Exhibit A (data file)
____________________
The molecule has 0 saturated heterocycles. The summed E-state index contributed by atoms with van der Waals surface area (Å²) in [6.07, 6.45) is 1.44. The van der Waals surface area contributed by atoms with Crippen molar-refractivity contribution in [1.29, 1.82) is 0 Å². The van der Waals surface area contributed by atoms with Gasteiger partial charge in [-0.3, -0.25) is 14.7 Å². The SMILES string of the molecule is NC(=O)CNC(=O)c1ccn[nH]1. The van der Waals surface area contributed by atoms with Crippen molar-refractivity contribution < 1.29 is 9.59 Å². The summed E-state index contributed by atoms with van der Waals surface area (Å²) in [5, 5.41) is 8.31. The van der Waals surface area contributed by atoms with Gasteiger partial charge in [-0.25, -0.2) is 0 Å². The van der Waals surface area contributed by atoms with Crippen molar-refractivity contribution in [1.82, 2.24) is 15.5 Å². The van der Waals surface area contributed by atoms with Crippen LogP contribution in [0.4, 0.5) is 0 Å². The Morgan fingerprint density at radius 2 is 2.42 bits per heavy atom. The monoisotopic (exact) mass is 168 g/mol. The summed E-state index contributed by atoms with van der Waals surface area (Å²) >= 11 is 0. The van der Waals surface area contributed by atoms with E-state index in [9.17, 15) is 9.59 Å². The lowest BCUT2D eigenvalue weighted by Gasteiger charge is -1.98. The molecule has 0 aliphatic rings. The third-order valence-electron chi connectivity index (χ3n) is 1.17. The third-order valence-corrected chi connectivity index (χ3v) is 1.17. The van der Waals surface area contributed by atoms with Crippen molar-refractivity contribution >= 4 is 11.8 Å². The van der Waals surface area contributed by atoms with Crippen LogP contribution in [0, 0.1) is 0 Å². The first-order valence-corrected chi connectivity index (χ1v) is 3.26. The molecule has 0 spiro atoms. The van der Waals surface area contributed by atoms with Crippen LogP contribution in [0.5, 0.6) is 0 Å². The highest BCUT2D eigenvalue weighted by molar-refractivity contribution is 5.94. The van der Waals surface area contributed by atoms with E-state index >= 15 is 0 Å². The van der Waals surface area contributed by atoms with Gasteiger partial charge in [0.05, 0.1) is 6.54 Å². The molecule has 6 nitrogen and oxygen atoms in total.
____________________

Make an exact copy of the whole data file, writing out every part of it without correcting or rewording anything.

The molecule has 0 saturated heterocycles. The summed E-state index contributed by atoms with van der Waals surface area (Å²) in [6.07, 6.45) is 1.44. The van der Waals surface area contributed by atoms with Crippen molar-refractivity contribution in [1.29, 1.82) is 0 Å². The van der Waals surface area contributed by atoms with Gasteiger partial charge in [-0.3, -0.25) is 14.7 Å². The SMILES string of the molecule is NC(=O)CNC(=O)c1ccn[nH]1. The van der Waals surface area contributed by atoms with Crippen molar-refractivity contribution < 1.29 is 9.59 Å². The summed E-state index contributed by atoms with van der Waals surface area (Å²) in [5, 5.41) is 8.31. The van der Waals surface area contributed by atoms with Gasteiger partial charge in [-0.25, -0.2) is 0 Å². The van der Waals surface area contributed by atoms with Crippen molar-refractivity contribution in [1.82, 2.24) is 15.5 Å². The van der Waals surface area contributed by atoms with Crippen LogP contribution in [0.4, 0.5) is 0 Å². The Morgan fingerprint density at radius 2 is 2.42 bits per heavy atom. The monoisotopic (exact) mass is 168 g/mol. The summed E-state index contributed by atoms with van der Waals surface area (Å²) >= 11 is 0. The van der Waals surface area contributed by atoms with E-state index in [9.17, 15) is 9.59 Å². The lowest BCUT2D eigenvalue weighted by Gasteiger charge is -1.98. The molecule has 0 aliphatic rings. The third-order valence-electron chi connectivity index (χ3n) is 1.17. The third-order valence-corrected chi connectivity index (χ3v) is 1.17. The van der Waals surface area contributed by atoms with Crippen molar-refractivity contribution >= 4 is 11.8 Å². The van der Waals surface area contributed by atoms with Crippen LogP contribution in [0, 0.1) is 0 Å². The first-order valence-corrected chi connectivity index (χ1v) is 3.26. The molecule has 0 spiro atoms. The van der Waals surface area contributed by atoms with Crippen LogP contribution in [0.5, 0.6) is 0 Å². The highest BCUT2D eigenvalue weighted by molar-refractivity contribution is 5.94. The van der Waals surface area contributed by atoms with E-state index >= 15 is 0 Å². The van der Waals surface area contributed by atoms with Gasteiger partial charge in [0.05, 0.1) is 6.54 Å². The molecule has 6 nitrogen and oxygen atoms in total.